Detectives are warning residents not to be complacent about leaving their home open to burglars following a nine per cent fall in break-ins.
Since April, there have been 167 fewer reporter burglaries across the county compared with the same period last year – a fall of 8.5 per cent.
However, police often see an increase in reported burglaries during the winter months and are encouraging the public to help cut crime.
Assistant Chief Constable Russ Foster said the support of the public is essential in helping to reduce crime.
He said: “Reminding people to lock up may seem unnecessary but, in the past year, nearly one in three homes have been burgled because a door has been left unlocked or a window open.
“We can’t be absolutely sure the burglary wouldn’t have happened anyway but it would have certainly made it more difficult, and it’s very likely the opportunist burglar would simply move on to see if he could find an easier target.
“Burglary is an invasive and upsetting crime and if it helps reduce the number of people who become victims by simply encouraging them to make sure they lock up properly, we’ll carrying on giving out these messages.
“However, we know a lot of burglaries happen even when doors and window are secure. There are many ways to make your home less attractive to burglars and, over the next few weeks, we’ll be sharing lots of crime prevention advice to help people better protect their home and property.”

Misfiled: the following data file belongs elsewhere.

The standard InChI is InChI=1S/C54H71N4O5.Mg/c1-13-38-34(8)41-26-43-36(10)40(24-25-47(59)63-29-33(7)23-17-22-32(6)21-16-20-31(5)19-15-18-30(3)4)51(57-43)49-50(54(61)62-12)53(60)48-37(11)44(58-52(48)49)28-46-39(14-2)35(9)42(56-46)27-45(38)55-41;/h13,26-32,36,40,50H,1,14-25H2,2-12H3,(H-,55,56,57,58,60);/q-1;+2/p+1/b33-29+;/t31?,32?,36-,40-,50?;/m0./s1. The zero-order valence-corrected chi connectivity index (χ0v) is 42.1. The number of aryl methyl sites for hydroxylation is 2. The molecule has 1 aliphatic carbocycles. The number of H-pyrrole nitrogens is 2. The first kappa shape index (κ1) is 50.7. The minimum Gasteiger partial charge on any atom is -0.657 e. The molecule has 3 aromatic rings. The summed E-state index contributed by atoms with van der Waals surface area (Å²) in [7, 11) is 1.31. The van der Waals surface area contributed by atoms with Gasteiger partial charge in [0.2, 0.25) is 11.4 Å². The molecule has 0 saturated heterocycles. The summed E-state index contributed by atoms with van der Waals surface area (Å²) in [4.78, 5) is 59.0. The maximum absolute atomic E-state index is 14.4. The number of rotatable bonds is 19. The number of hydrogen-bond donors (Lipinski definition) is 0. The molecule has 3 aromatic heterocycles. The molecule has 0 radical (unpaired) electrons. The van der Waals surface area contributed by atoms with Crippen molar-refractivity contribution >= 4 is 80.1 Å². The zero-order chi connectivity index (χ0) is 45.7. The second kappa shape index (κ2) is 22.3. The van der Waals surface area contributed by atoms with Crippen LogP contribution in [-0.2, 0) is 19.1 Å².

Northamptonshire Police will launch a new campaign, Operation Lock It, next week with a ‘week of action’.
Officers will be targeting known burglars, carrying out increased patrols in areas where burglaries are more likely to happen and giving out crime prevention advice.
Police and Crime Commissioner Adam Simmonds added: “Reducing burglary and other acquisitive crime is a priority in my crime and policing plan and officers have been working hard to target some of our most prolific burglars, with several successful convictions.
“But there is still more we can achieve and public support is crucial. As well as working together to make sure people’s homes and property are as safe and secure as possible, we need people to feel confident about reporting crime to us and telling us what they know about anyone involved in crime.”